Compression A compression injury or a blood vessel infection can both induce mono neuropathy, a type of nerve damage. Blood vessel constriction can restrict blood supply to the nerves, lowering their function.

Nerve compression can result from an accident or from repetitive tension on the nerve as it travels through a joint or a limited channel in the body.

Carpal tunnel syndrome, caused by compression of the median nerve at the wrist, is the most prevalent example.

Tingling, numbness, or swelling of the fingers may occur, especially when using the hands or sleeping.

The Phantom Limb Syndrome

Phantom limb syndrome is a kind of neuropathic pain. A person who has lost a limb may experience physical or mental pain. The pain may be searing, prickling, or shooting.

Approximately 80% of amputation patients suffer from phantom limb syndrome. Mixed signals from the brain and spinal cord can induce phantom limb syndrome.

Symptoms usually go away 6 months following surgery, but they can last for years.

Trigeminal neuralgia

Compression or damage to the trigeminal nerve in the head can result in trigeminal neuralgia. A stroke, MS, or facial surgery can all cause damage to the trigeminal nerve.

This kind of neuropathy can cause acute facial pain. Everyday tasks such as brushing one’s teeth and washing one’s face might create pain.

Postherpetic neuralgia

Postherpetic neuralgia (PHN) is a side effect of shingles. PHN can affect areas of the body that have previously been afflicted with shingles.

The elderly are more vulnerable to PHN, which affects 10% to 18% of shingles patients.

Thoracic or lumbar radiculopathy (thoracic or lumbar)

Thoracic or lumbar radiculopathy is a form of mono neuropathy that affects one or both sides of the chest or abdomen wall.

Type 2 diabetes patients are more likely to develop this type of neuropathy. They typically recover naturally over time.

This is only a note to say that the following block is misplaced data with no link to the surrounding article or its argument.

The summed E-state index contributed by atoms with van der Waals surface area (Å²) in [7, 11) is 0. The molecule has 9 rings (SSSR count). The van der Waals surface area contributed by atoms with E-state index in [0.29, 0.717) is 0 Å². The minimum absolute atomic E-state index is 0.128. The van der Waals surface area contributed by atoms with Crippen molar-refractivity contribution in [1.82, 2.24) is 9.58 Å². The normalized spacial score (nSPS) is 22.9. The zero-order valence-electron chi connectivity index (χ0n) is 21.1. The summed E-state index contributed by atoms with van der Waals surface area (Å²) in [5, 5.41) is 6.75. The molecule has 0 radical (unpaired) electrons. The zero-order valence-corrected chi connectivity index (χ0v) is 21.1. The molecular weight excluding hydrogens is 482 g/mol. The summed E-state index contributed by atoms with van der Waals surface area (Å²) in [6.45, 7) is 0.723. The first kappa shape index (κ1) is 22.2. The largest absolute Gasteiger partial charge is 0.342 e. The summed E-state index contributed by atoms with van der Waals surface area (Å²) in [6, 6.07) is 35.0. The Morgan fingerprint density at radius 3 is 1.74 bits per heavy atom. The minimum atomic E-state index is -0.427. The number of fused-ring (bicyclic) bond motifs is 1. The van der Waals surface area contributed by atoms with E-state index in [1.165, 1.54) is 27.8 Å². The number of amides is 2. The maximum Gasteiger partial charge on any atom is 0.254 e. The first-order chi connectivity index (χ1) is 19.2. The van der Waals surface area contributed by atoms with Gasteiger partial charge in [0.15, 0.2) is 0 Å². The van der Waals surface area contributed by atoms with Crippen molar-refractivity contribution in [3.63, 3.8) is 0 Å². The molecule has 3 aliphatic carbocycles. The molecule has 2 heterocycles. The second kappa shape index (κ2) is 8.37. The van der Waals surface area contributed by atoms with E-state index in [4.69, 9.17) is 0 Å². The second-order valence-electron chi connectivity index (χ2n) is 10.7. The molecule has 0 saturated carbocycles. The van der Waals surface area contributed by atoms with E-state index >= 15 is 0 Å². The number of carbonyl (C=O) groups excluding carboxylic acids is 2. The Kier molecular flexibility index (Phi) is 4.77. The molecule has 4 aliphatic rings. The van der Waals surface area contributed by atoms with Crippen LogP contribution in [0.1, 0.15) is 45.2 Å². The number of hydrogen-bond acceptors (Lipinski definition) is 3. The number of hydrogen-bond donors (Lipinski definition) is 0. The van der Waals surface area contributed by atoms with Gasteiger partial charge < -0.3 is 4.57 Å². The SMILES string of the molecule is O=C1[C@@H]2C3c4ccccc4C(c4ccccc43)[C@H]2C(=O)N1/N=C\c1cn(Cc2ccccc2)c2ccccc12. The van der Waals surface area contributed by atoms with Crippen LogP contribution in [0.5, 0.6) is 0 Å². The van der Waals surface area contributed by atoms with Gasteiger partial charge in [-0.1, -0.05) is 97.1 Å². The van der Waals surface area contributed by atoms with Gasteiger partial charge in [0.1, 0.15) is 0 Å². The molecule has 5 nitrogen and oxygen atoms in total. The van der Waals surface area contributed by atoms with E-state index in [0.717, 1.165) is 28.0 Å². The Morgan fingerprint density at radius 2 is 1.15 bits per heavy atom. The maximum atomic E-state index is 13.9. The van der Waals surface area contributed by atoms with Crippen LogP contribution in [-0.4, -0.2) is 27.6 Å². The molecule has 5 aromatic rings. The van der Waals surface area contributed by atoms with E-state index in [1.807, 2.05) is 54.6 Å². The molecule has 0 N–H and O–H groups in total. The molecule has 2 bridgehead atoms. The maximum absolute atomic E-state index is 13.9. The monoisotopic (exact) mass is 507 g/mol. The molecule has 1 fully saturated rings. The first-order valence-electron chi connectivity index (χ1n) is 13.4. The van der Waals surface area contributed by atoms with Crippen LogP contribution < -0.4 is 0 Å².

• Excruciating pain that feels like it’s shooting, throbbing, or burning
  • Tingling or “pins and needles” sensations;
  • Restricted use of senses, such as trouble sensing temperature Itching from mottled or red skin

Patients with neuropathic pain may develop hypersensitivity to touch. Minor friction or pressure on the garment, as well as a little touch, might produce nerve irritation and pain.

Chronic pain can disrupt daily life and lower a person’s quality of life. Some of the negative impacts of neuropathic pain include inability to sleep owing to discomfort, sadness, and anxiety.


Some neuropathy symptoms will go away with time. Treatment or control of the underlying cause may aid in the reduction of neuropathic pain symptoms.

Chronic neuropathic pain patients may require treatment to ease severe or incapacitating symptoms.

Pregabalin 100mg drugs are frequently used to treat neuropathic pain.

Pregalin 50mg is another drug that may help reduce nerve pain.

Common treatments include patch lidocaine injections or nerve blocks including steroids, opioids, and anaesthetics.

Transcutaneous electrical nerve stimulation (TENS) therapy may also be recommended by a doctor. A TENS machine delivers a modest electrical impulse to the painful location via an electrode attached to the skin.

The impulse may excite certain nerves while suppressing pain signals. This can aid with muscular relaxation and pain alleviation.

If a TENS unit does not work, consider utilising percutaneous electrical nerve stimulation (PENS). A health expert uses a needle to put the electrode in PENS and TENS beneath the skin rather than on top of it.

Some persons who suffer from neuropathic pain may benefit from acupuncture

This may stimulate the neural system and trigger a healing response, resulting in pain relief.

Surgery can aid in the treatment of severe nerve injury such as compression mononeuropathy.

Finally, nerve injury or loss can induce neuropathic pain. The symptoms’ severity might range from slight to severe.

Symptoms include burning or shooting pain, tingling, numbness, or loss of sensation.

Pain medication, electric stimulation, and, in some situations, surgery are among treatment possibilities.

Some types of neuropathic pain improve or disappear with time, while others require long-term pain care.

Robin Williams

Related post